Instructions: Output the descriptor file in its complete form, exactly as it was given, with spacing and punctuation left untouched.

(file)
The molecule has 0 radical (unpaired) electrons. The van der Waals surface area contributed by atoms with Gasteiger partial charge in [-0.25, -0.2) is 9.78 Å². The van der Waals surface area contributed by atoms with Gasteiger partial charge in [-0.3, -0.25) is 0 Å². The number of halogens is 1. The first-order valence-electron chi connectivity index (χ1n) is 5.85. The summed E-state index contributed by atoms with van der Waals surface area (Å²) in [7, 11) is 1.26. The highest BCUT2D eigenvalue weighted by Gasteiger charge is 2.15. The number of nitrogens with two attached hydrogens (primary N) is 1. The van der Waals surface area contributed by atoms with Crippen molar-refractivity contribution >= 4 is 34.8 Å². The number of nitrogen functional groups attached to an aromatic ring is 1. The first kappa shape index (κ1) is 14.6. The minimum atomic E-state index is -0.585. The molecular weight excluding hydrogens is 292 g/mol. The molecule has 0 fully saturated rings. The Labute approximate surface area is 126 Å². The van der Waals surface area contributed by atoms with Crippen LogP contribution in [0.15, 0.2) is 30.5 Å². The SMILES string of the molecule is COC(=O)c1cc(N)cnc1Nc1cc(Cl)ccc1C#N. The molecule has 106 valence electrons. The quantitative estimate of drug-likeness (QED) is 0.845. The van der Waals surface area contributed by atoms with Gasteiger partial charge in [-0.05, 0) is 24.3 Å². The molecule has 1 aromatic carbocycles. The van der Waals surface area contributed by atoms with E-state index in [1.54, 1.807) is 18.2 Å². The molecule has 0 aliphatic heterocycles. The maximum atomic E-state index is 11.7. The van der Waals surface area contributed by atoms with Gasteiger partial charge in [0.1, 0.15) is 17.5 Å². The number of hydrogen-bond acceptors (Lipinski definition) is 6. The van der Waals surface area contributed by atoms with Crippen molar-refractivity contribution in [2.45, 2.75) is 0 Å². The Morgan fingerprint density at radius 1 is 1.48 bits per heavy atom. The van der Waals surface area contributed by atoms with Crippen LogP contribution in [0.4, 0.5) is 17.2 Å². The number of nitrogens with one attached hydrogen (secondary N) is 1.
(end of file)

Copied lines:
The molecule has 0 radical (unpaired) electrons. The van der Waals surface area contributed by atoms with Gasteiger partial charge in [-0.25, -0.2) is 9.78 Å². The van der Waals surface area contributed by atoms with Gasteiger partial charge in [-0.3, -0.25) is 0 Å². The number of halogens is 1. The first-order valence-electron chi connectivity index (χ1n) is 5.85. The summed E-state index contributed by atoms with van der Waals surface area (Å²) in [7, 11) is 1.26. The highest BCUT2D eigenvalue weighted by Gasteiger charge is 2.15. The number of nitrogens with two attached hydrogens (primary N) is 1. The van der Waals surface area contributed by atoms with Crippen molar-refractivity contribution >= 4 is 34.8 Å². The number of nitrogen functional groups attached to an aromatic ring is 1. The first kappa shape index (κ1) is 14.6. The minimum atomic E-state index is -0.585. The molecular weight excluding hydrogens is 292 g/mol. The molecule has 0 fully saturated rings. The Labute approximate surface area is 126 Å². The van der Waals surface area contributed by atoms with Crippen LogP contribution in [0.15, 0.2) is 30.5 Å². The SMILES string of the molecule is COC(=O)c1cc(N)cnc1Nc1cc(Cl)ccc1C#N. The molecule has 106 valence electrons. The quantitative estimate of drug-likeness (QED) is 0.845. The van der Waals surface area contributed by atoms with Gasteiger partial charge in [-0.05, 0) is 24.3 Å². The molecule has 1 aromatic carbocycles. The van der Waals surface area contributed by atoms with E-state index in [1.54, 1.807) is 18.2 Å². The molecule has 0 aliphatic heterocycles. The maximum atomic E-state index is 11.7. The van der Waals surface area contributed by atoms with Gasteiger partial charge in [0.1, 0.15) is 17.5 Å². The number of hydrogen-bond acceptors (Lipinski definition) is 6. The van der Waals surface area contributed by atoms with Crippen molar-refractivity contribution in [2.45, 2.75) is 0 Å². The Morgan fingerprint density at radius 1 is 1.48 bits per heavy atom. The van der Waals surface area contributed by atoms with Crippen LogP contribution in [0.4, 0.5) is 17.2 Å². The number of nitrogens with one attached hydrogen (secondary N) is 1.